What will a hit single mean to a songwriter such as Monte Warden, who's had notable success but no chart toppers?
"It means," he states with conviction, "that forever after, I have had 'The Hit.' People at Wal-Mart can hum that song. That's what I've wanted my whole life. It's a nice feeling, young at 36. I've felt old at 34."
Bruce Robison knows what it's like to have "The Hit."
"'Angry All the Time' changed my life and made people look at me in a different way," he states simply. "Nashville is all about success. That's the measure of a song. You can write a song like 'I Sure Do Like Shopping at Sears,' and it could be the dumbest song on the planet, but if it's a Top 10 hit, that's all that matters there. It's the business of music."
For Brandi Warden, a hit song means something different. The song publishing business lies at the opposite side of the industry she was raised in. Still, during her years in Nashville, she witnessed firsthand how songs were presented what worked and what didn't.
"A number one hit means that as a publisher I'll get more callbacks on Monte's music," she nods. "'Desperately' will be our calling card for a couple of years."
She pauses, biting her lip, hesitant to count on too much before it happens.
"The first hit is the hardest."
And maybe the scariest. Brandi Warden will never forget receiving the news that Strait was recording the song.
"I threw up. I was so overwhelmed it made me sick. My dad had written 'Baby Your Baby' for George on Pure Country, and here we were going to be a single."
Country doesn't get much purer or mainstream than George Strait, something that Bruce Robison hopes will bust a few myths about his own songwriting.
"My business is to get people to cut my songs, and every success in that realm helps. I was maintaining a good reputation as a songwriter in Nashville, but put in a place outside the commercial realm. Part of my struggle has been to change the perception that my songs are good but don't sell lots of records.
"It always rankled me having the 'alternative' tag put on me. I see my music as straightforward with no reason to put it in a subgenre."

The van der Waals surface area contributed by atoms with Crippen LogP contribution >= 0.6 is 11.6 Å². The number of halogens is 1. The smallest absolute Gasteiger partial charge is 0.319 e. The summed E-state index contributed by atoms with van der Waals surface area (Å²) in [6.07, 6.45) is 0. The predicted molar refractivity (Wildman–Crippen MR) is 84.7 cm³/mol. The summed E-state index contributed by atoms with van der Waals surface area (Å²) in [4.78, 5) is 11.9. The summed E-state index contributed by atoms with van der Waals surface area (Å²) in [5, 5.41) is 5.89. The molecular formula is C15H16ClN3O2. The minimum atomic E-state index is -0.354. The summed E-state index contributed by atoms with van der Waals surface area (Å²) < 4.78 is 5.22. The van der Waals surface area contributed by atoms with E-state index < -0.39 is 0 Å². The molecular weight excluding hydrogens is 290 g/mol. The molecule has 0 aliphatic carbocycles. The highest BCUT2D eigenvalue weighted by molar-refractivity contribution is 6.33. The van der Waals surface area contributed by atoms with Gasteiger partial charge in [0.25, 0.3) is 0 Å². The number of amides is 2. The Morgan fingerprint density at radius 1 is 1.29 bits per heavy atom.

Same as all labels, MCA likes its artists to be hit-makers, yet even in the annals of popular music, George Strait is huge.
Little more than 25 years ago, he was playing San Marcos' Cheatham Street Warehouse weekly with Ace in the Hole Band. Fifty-seven million records later, he is, in every sense of the word, a superstar. George Strait has 25 platinum albums, four American Music Awards, 11 Academy of Country Music Awards, and 15 Country Music Association Awards.
"She'll Leave You With a Smile" was Strait's 50th No. 1 single on both the country and R&R charts. In reaching that milestone, Strait surpassed Conway Twitty, who racked up 49 No. 1 solo singles. Strait had his 50th at the age of 50, and if "Desperately" goes No. 1, he'll have had his 51st at age 51. And George Strait wants it as much as his label.
That's good news for the songwriters, says composer and Asleep at the Wheel bandleader Ray Benson, who, like Warden and Robison, plays the Nashville game living in Austin. He says the key to success is radio.
"Having a mainstream country artist play your song on the radio that's the operative phrase: played on the radio means a six-figure income," states Benson.
"Here's one little math lesson. If they sell a million records and the rate per song is somewhere around 8 or 9 cents, that's about $800,000 split two ways, and the publisher gets a share. That's on a million-seller record. But the performance rights when it gets played on radio the BMI/ASCAP dollars are in the six figures for both for the life of the song."
Bruce Robison knows all about the power of a mainstream artist. Despite two hits, he's also been on the other side of jubilation.
The Warden Family
photo by Todd V. Wolfson
"People say you have to be up-tempo and positive to get a song on the charts," Robison explains. "Believe me, I've tried and have had no success except with my most depressing stuff, so my success has been the exception rather than the rule. Dixie Chicks' and Tim McGraw's number one hits were among my least commercial songs.
"Garth Brooks recorded one of my songs, and the record went on to sell millions of copies. He recorded the song months before and kicked it off the CD at the last second. For months, I was twisting in the wind."
Robison is entitled to note Brooks' diminishing popularity, especially as Strait's is rock-solid. Honkytonkville is currently No. 25 on the Billboard country album charts, one of three Strait titles there. For a songwriter like Robison, it's a good place to be.
There's no question that what Robison and the Wardens value most is the family time that financial success affords them.
Bruce and Kelly are parents of a toddler and nearly year-old twins, and they guard their family time carefully. He never had much use for the star-making machinery of Nashville anyway and admits he doesn't do the things that put him in the spotlight.
"I've come to terms with that," he says plainly. "I take being a father very seriously. In my opinion, that's keeping in the spotlight.